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Mr. Brown: I thank the hon. Member for South Suffolk (Mr. Yeo) for the unstinting welcome that he has given to my announcement. His judgment, or lack of it, on the issue is exceeded only by his failure to follow the debate. As I have said repeatedly in the House, the beef-on-the-bone ban has absolutely nothing to do with the date-based export scheme, because the date-based export scheme is, as everybody who has followed the debate knows, for deboned beef.

With regard to the advice given me earlier by the chief medical officer for the United Kingdom, not only did I say that I accepted it, as did the then Secretary of State for Health, but I put it in the House of Commons Library so that every hon. Member could see it. Most hon. Members took notice of it and could study the issue on the basis of professional advice.

We did not implement the advice just in England because the Government believe it right to proceed consistently throughout the United Kingdom. That is what we are doing today. It required the consent of others. We sought and obtained that consent, and now we are proceeding. There is nothing new in that. It has been the basis of discussion for several months, as the hon. Gentleman ought to know. As for the advice that was given to my predecessor, that has also been put in the public domain.

With regard to the hon. Gentleman's question about compliance cost assessment, that is not the basis on which Government policy is being driven. The Government's policy is being driven by the overriding desire to provide proper protection for the public. The test of whether we are doing so is whether we are acting on the basis of professional medical advice. We are willing to do so and to put the interests of the public first. As the hon. Gentleman has said repeatedly in the House, the current Conservative party leadership is not willing to do that.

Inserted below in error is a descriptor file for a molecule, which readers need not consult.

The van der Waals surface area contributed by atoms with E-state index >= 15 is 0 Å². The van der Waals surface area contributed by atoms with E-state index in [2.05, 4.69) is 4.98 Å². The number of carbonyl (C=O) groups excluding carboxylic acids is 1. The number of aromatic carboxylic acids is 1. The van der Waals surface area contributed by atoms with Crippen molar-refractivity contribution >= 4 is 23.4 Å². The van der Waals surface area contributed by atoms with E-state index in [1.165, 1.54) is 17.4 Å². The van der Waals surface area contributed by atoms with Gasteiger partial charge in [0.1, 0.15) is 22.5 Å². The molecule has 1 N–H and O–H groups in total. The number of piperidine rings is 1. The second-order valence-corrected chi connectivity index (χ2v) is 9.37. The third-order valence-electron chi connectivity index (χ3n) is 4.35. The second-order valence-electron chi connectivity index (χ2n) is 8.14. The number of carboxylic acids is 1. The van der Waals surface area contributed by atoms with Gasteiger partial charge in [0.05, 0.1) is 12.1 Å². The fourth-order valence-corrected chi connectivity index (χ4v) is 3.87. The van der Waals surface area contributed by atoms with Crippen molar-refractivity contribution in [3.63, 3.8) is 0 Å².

Dr. Gavin Strang (Edinburgh, East and Musselburgh): I congratulate my right hon. Friend on the progress that he is making. Does he agree that if the Conservatives had won the last election, the likelihood is that the ban on our beef exports would have lasted for the duration of this Parliament?

On the BSE-linked controls on sheep carcases, will my right hon. Friend tell the House what prospect there is that the restrictions on the sale of carcases of sheep over one year old will be lifted? Does he accept that the resumption of the trade in whole sheep carcases would be welcomed in the Scottish industry and throughout the UK?